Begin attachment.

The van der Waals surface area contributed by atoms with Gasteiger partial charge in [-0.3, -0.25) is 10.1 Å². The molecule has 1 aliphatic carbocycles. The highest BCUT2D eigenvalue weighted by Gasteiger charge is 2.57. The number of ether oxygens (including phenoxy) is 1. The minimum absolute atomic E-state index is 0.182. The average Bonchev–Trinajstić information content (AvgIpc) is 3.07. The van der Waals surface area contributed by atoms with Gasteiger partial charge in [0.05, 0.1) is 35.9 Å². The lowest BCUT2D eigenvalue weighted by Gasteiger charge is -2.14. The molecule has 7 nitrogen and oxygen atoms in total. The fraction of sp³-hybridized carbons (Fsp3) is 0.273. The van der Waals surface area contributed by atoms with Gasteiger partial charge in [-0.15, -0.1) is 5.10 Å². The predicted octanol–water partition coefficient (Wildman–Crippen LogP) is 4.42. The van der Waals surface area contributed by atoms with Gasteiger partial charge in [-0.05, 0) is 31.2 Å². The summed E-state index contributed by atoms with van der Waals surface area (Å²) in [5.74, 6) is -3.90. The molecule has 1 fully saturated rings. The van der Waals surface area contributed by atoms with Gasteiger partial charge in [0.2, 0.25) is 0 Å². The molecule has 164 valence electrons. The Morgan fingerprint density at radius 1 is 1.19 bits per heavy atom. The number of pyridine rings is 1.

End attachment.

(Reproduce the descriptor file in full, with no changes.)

The van der Waals surface area contributed by atoms with Gasteiger partial charge in [-0.3, -0.25) is 10.1 Å². The molecule has 1 aliphatic carbocycles. The highest BCUT2D eigenvalue weighted by Gasteiger charge is 2.57. The number of ether oxygens (including phenoxy) is 1. The minimum absolute atomic E-state index is 0.182. The average Bonchev–Trinajstić information content (AvgIpc) is 3.07. The van der Waals surface area contributed by atoms with Gasteiger partial charge in [0.05, 0.1) is 35.9 Å². The lowest BCUT2D eigenvalue weighted by Gasteiger charge is -2.14. The molecule has 7 nitrogen and oxygen atoms in total. The fraction of sp³-hybridized carbons (Fsp3) is 0.273. The van der Waals surface area contributed by atoms with Gasteiger partial charge in [-0.15, -0.1) is 5.10 Å². The predicted octanol–water partition coefficient (Wildman–Crippen LogP) is 4.42. The van der Waals surface area contributed by atoms with Gasteiger partial charge in [-0.05, 0) is 31.2 Å². The summed E-state index contributed by atoms with van der Waals surface area (Å²) in [5.74, 6) is -3.90. The molecule has 1 fully saturated rings. The van der Waals surface area contributed by atoms with Gasteiger partial charge in [0.2, 0.25) is 0 Å². The molecule has 164 valence electrons. The Morgan fingerprint density at radius 1 is 1.19 bits per heavy atom. The number of pyridine rings is 1.